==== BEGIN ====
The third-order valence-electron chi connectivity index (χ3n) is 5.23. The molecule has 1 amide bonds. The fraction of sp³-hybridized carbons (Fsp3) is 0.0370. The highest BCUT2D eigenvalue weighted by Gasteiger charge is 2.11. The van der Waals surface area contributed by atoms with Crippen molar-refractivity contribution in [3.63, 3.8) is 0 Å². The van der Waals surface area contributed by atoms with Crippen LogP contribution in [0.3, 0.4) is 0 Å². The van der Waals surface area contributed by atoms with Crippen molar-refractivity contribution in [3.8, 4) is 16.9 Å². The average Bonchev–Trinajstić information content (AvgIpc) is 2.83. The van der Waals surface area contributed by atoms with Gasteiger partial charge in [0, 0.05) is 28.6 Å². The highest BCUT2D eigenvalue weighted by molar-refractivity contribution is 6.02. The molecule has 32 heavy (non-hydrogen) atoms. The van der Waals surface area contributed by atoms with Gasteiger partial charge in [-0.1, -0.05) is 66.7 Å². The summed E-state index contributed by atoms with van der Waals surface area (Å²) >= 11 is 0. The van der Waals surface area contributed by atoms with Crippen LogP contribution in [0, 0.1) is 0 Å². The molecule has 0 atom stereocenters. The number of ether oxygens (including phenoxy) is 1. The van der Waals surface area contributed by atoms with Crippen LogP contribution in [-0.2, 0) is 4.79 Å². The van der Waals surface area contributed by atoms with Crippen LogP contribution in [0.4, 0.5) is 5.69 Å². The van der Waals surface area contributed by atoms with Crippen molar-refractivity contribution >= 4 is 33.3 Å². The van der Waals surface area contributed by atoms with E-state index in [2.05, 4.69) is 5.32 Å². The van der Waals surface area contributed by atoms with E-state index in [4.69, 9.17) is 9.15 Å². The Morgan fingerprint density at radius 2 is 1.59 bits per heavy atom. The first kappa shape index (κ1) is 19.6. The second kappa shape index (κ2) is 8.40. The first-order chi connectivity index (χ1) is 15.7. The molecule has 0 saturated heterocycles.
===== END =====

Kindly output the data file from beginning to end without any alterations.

The third-order valence-electron chi connectivity index (χ3n) is 5.23. The molecule has 1 amide bonds. The fraction of sp³-hybridized carbons (Fsp3) is 0.0370. The highest BCUT2D eigenvalue weighted by Gasteiger charge is 2.11. The van der Waals surface area contributed by atoms with Crippen molar-refractivity contribution in [3.63, 3.8) is 0 Å². The van der Waals surface area contributed by atoms with Crippen LogP contribution in [0.3, 0.4) is 0 Å². The van der Waals surface area contributed by atoms with Crippen molar-refractivity contribution in [3.8, 4) is 16.9 Å². The average Bonchev–Trinajstić information content (AvgIpc) is 2.83. The van der Waals surface area contributed by atoms with Gasteiger partial charge in [0, 0.05) is 28.6 Å². The highest BCUT2D eigenvalue weighted by molar-refractivity contribution is 6.02. The molecule has 32 heavy (non-hydrogen) atoms. The van der Waals surface area contributed by atoms with Gasteiger partial charge in [-0.1, -0.05) is 66.7 Å². The summed E-state index contributed by atoms with van der Waals surface area (Å²) >= 11 is 0. The van der Waals surface area contributed by atoms with Crippen LogP contribution in [0, 0.1) is 0 Å². The molecule has 0 atom stereocenters. The number of ether oxygens (including phenoxy) is 1. The van der Waals surface area contributed by atoms with Crippen LogP contribution in [-0.2, 0) is 4.79 Å². The van der Waals surface area contributed by atoms with Crippen LogP contribution in [0.4, 0.5) is 5.69 Å². The van der Waals surface area contributed by atoms with Crippen molar-refractivity contribution >= 4 is 33.3 Å². The van der Waals surface area contributed by atoms with E-state index in [2.05, 4.69) is 5.32 Å². The van der Waals surface area contributed by atoms with E-state index in [4.69, 9.17) is 9.15 Å². The Morgan fingerprint density at radius 2 is 1.59 bits per heavy atom. The first kappa shape index (κ1) is 19.6. The second kappa shape index (κ2) is 8.40. The first-order chi connectivity index (χ1) is 15.7. The molecule has 0 saturated heterocycles.